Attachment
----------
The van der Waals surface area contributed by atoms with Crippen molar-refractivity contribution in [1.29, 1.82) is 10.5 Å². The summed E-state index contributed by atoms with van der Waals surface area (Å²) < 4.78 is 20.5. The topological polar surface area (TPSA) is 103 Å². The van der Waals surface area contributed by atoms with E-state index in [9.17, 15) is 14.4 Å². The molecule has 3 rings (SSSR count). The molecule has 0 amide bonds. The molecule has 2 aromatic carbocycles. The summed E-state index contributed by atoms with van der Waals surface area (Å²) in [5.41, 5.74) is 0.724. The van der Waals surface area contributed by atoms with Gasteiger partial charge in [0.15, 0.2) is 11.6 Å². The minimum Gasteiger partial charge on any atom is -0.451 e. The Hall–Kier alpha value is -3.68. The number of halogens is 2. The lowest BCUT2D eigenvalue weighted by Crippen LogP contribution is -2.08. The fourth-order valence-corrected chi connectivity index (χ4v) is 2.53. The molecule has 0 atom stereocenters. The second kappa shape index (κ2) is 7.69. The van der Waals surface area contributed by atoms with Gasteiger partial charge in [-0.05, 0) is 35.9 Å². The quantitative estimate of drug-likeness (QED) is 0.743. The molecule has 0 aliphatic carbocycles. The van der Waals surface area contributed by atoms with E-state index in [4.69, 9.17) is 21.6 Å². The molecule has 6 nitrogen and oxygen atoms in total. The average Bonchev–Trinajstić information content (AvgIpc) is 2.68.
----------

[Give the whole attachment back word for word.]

The van der Waals surface area contributed by atoms with Crippen molar-refractivity contribution in [1.29, 1.82) is 10.5 Å². The summed E-state index contributed by atoms with van der Waals surface area (Å²) < 4.78 is 20.5. The topological polar surface area (TPSA) is 103 Å². The van der Waals surface area contributed by atoms with E-state index in [9.17, 15) is 14.4 Å². The molecule has 3 rings (SSSR count). The molecule has 0 amide bonds. The molecule has 2 aromatic carbocycles. The summed E-state index contributed by atoms with van der Waals surface area (Å²) in [5.41, 5.74) is 0.724. The van der Waals surface area contributed by atoms with Gasteiger partial charge in [0.15, 0.2) is 11.6 Å². The minimum Gasteiger partial charge on any atom is -0.451 e. The Hall–Kier alpha value is -3.68. The number of halogens is 2. The lowest BCUT2D eigenvalue weighted by Crippen LogP contribution is -2.08. The fourth-order valence-corrected chi connectivity index (χ4v) is 2.53. The molecule has 0 atom stereocenters. The second kappa shape index (κ2) is 7.69. The van der Waals surface area contributed by atoms with Gasteiger partial charge in [-0.05, 0) is 35.9 Å². The quantitative estimate of drug-likeness (QED) is 0.743. The molecule has 0 aliphatic carbocycles. The van der Waals surface area contributed by atoms with E-state index in [4.69, 9.17) is 21.6 Å². The molecule has 6 nitrogen and oxygen atoms in total. The average Bonchev–Trinajstić information content (AvgIpc) is 2.68.